Steve Hamilton: How to tackle air pollution without punishing the poor

stevehamCllr Steve Hamilton is a councillor for Sands End Ward and the Conservative spokesman on transport.

An honest increase in revenue could be taken from increased Council Tax, but the Administration made an election pledge to freeze Council Tax – sorry, they actually made a pledge to cut Council Tax, but did anyone really expect them to keep their pledge?

Instead they have decided to introduce an stealth tax on a third of car owners in the borough – introduced under the cover of clearer air, but intended as a simple revenue increase – they have staggered the tax over a number of years, to reduce the headline figure to ‘just £20’ as they describe it.

This stealth tax is despite one of the recommendations of this Council’s Parking Task Group, which concluded “The Task Group supports the principle of encouraging residents to drive more environmentally friendly-vehicles through reduced parking fees for green vehicles, but not penalising drivers of older, less environmentally-friendly vehicles.”

The fact that this is a tax designed to increase revenue is clear from the cabinet papers – a green measure would talk about the reduced number of vehicles subject to the tax – instead, and I quote from the report “…this would increase the income from Parking Permits…” and “This will be taken account of in the council’s future financial planning.”

So it is a tax, pure and simple, but is there a point in charging more for a permit for a diesel car than a petrol car?

Diesel cars have been encouraged by government – it was the previous Labour government that decided that CO2 was bad, and anything that could be done to reduce CO2 therefore had to be good – including replacing CO2 with NOx – hence they encouraged people to buy diesel instead of petrol, and now people who listened to the Labour government are now to be punished for it by this Labour council.

We already tax people on their use of fuel, in the US you pay roughly 68 cents for a litre, currently about 55p – compared to £1.20 per litre here. This tax is directly proportionate to the amount of pollution a vehicle causes – more fuel in = more cost.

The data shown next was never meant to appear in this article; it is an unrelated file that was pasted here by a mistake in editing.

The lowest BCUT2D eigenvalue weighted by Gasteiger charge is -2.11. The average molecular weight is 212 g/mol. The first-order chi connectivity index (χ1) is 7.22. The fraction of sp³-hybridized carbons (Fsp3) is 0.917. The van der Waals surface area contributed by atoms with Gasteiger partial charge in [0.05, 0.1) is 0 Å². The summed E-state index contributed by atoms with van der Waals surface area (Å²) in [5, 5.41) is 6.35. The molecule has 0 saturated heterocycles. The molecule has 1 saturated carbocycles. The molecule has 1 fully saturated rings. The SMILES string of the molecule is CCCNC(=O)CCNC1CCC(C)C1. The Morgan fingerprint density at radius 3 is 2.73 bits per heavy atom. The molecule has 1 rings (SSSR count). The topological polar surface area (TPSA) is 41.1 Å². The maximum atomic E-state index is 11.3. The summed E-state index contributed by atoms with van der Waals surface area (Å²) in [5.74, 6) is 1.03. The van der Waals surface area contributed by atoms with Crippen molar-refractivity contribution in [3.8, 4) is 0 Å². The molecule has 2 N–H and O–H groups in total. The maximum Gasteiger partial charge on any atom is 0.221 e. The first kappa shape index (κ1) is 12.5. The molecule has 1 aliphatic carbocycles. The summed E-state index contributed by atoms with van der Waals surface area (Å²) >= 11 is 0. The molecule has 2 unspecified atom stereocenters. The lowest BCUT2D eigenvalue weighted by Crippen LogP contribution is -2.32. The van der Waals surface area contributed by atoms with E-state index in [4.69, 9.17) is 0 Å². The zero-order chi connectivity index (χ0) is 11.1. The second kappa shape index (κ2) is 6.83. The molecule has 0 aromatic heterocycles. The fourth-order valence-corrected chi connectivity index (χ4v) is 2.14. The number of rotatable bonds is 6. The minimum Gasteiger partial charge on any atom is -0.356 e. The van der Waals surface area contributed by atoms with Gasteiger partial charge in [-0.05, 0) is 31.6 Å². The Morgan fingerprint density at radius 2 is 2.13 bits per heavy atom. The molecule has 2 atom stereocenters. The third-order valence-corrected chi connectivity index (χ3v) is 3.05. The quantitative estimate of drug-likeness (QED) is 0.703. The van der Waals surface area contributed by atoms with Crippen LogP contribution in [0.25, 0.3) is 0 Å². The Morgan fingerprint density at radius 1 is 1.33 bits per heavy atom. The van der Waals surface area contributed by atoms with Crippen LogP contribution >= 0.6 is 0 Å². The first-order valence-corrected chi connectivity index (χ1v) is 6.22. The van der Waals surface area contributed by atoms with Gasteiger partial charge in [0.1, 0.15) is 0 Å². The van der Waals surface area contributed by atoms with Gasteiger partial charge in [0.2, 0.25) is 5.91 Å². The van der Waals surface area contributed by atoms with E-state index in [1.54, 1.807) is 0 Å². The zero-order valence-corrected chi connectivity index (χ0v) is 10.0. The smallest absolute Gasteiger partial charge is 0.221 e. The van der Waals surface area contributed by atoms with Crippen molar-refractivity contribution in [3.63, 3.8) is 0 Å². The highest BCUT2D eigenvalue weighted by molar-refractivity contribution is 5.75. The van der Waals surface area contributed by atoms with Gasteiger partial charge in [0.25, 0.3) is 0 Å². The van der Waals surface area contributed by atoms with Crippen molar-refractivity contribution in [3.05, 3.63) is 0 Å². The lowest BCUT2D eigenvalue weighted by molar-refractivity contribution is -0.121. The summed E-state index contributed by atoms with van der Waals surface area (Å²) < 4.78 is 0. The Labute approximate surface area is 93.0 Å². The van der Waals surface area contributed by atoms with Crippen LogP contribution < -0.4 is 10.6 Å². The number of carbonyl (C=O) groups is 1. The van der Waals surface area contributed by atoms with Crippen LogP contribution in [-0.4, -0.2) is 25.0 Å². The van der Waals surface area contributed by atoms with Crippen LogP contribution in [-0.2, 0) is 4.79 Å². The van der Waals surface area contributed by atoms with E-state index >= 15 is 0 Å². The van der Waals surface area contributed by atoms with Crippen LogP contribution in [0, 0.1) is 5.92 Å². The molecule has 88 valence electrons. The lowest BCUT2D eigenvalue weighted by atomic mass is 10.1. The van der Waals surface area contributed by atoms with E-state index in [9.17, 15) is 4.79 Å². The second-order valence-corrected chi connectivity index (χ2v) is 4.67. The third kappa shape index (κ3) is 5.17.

This is in direct contrast to this Labour stealth tax – which is the same if you leave your car at home all day, or if you drive up and down the streets of the borough.

In fact, it is even worse – the vast majority of journeys made in the borough are by people who do not live in the borough – so the Administration is taxing our residents, while leaving the majority of offenders alone.

Are the borough’s diesel drivers a major source of pollution?

As this is the Administration’s flagship policy for clearer air, you might expect local diesel drivers to be in the top 3 producers of NOx – but they are not – in the top 10 then? No, they are joint 13th – tied with taxis – for now at least, as when the TX5 is introduced later this year, a model launched by Boris Johnson as Mayor, we will see zero emission taxis.

So what are the top producers of NOx, and what is the council doing about them? Very little…

Construction is the biggest producer of NO2 – generally diesel from construction vehicles and from diesel generators – actually as the council is approving fewer homes, you might argue they are doing something to reduce their impact – but more could be done here – planning conditions could be used to encourage using grid electricity instead of generators and lower emission vehicles

In second place, diesel rail. The good news is that the Conservative government are doing something – the electrification of the Great Western line will enable diesel trains to be phased out from the line – possibly reducing a whole class of polluter.

In third place is non-domestic gas, and I know of nothing that the council is doing to address this.

Finally, in fourth place, are buses – as Mayor, Boris Johnson introduced the hybrid Routemaster bus to reduce pollution, which the current Mayor has decided to cancel. Boris had also started requiring zero emission buses be used on ever more routes – this is an area where the Council should be working harder with the Mayor of London, to set a timetable for all buses in Hammersmith and Fulham to be zero emission – removing all diesel buses from the borough would do more than removing all diesel cars, and it is achievable without introducing stealth taxes on our residents.